Spotlight on Koch FM: Tackling sanitation issues in a slum (BBC Media Action)

June 12, 2017
Une traduction pour cet article est disponible en Français

Koch FM uses a shipping container that is soundproofed with egg cartons as a studio. The station broadcasts from Korogocho, one of Kenya’s largest slums, and uses whatever space is available. Korogocho is one of Nairobi’s largest informal settlements, home to more than 150,000 residents.

Nearby, on the banks of a slimy, grey river, a man uses a handcart to dump a barrel of human waste into the water. But the cart slips from his grasp, slides down the slope, and tumbles in, forcing him to wade through the sludge to retrieve it.

Sanitation is a huge issue for Koch FM’s listeners, who live in poor and overcrowded conditions. Just outside the radio station’s gates, children play in piles of rubbish. The lack of infrastructure has turned the nearest river into an open sewer. Clean water is hard to come by, and many people rely on rainwater or water vending points run by cartels.

The consequence is that life-threatening illnesses like diarrhea are all too common.

And so Koch FM, with the support of BBC Media Action, began broadcasting messages about water, sanitation, and hygiene (WASH) issues.

Dramas and public service announcements give people information on how to avoid illnesses caused by contaminated food and water. The recommendations include boiling water before drinking and washing hands with soap before eating.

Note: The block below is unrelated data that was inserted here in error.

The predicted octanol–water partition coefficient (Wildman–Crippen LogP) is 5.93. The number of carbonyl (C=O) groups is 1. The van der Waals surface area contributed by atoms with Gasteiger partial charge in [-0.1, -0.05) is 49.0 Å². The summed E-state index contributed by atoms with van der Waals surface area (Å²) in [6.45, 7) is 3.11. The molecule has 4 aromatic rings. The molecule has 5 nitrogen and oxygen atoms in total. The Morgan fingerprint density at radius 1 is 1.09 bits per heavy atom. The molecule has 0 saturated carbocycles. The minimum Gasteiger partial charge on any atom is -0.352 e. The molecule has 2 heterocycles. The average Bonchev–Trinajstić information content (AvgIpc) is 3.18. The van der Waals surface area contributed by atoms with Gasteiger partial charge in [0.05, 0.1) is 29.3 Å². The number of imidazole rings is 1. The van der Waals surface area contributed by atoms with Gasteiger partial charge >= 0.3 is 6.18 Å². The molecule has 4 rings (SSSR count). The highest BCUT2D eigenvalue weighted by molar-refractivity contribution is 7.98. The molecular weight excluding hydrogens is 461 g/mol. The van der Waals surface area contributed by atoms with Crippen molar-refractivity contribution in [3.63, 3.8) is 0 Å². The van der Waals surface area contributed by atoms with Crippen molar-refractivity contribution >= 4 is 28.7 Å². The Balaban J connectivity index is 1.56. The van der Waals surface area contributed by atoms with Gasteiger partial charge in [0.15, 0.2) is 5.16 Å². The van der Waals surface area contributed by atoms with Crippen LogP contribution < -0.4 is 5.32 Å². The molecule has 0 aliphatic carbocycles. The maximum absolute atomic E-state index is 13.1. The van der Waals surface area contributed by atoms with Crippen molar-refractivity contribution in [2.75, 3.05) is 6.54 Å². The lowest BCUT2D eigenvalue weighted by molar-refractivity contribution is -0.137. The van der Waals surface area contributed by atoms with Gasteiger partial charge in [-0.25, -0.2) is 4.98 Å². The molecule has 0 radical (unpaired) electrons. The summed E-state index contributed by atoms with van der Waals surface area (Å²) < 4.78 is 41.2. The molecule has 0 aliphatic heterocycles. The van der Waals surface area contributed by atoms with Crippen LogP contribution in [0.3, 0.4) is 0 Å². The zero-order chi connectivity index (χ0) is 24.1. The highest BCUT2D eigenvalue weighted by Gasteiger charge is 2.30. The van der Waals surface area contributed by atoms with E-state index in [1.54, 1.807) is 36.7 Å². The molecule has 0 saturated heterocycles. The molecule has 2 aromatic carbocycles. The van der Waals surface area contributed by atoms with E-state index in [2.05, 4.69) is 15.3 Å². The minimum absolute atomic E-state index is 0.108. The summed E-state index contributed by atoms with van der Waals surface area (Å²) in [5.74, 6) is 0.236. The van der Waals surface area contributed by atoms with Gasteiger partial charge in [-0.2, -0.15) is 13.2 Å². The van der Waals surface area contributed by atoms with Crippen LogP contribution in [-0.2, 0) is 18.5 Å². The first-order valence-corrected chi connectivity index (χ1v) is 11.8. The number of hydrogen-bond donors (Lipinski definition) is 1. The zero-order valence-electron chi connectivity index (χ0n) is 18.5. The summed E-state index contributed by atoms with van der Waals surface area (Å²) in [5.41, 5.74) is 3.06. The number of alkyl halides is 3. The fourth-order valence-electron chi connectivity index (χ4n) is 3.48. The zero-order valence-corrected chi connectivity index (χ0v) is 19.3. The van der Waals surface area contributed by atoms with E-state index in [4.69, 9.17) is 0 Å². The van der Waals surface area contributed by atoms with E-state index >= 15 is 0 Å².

Since water is a substantial expense for listeners, broadcasters emphasize the economic impact of not following these practices.

They broadcast a weekly interactive program called WASH Thursdays, which incorporates a drama, interviews with experts, and listeners’ comments.

Koch FM’s broadcasters are tackling this important topic despite the limits of their makeshift station. Koch FM has been run by a team of passionate volunteers since 2006, and received support in 2015 from BBC’s Media Action.

Davie Njuguna is a mentor for Koch FM with BBC Media Action. He says, “Their equipment is basic, they regularly suffer from power cuts, and money is tight because, as a community radio station, they are not allowed commercial funding.”

But, he says with a proud smile, “Their enthusiasm is incredible and they picked up the need to produce WASH content immediately.”

This story was originally published in October 2015. To read the original story, titled, “Koch FM: The radio station in a slum,” go to:

Photo credit: BBC Media Action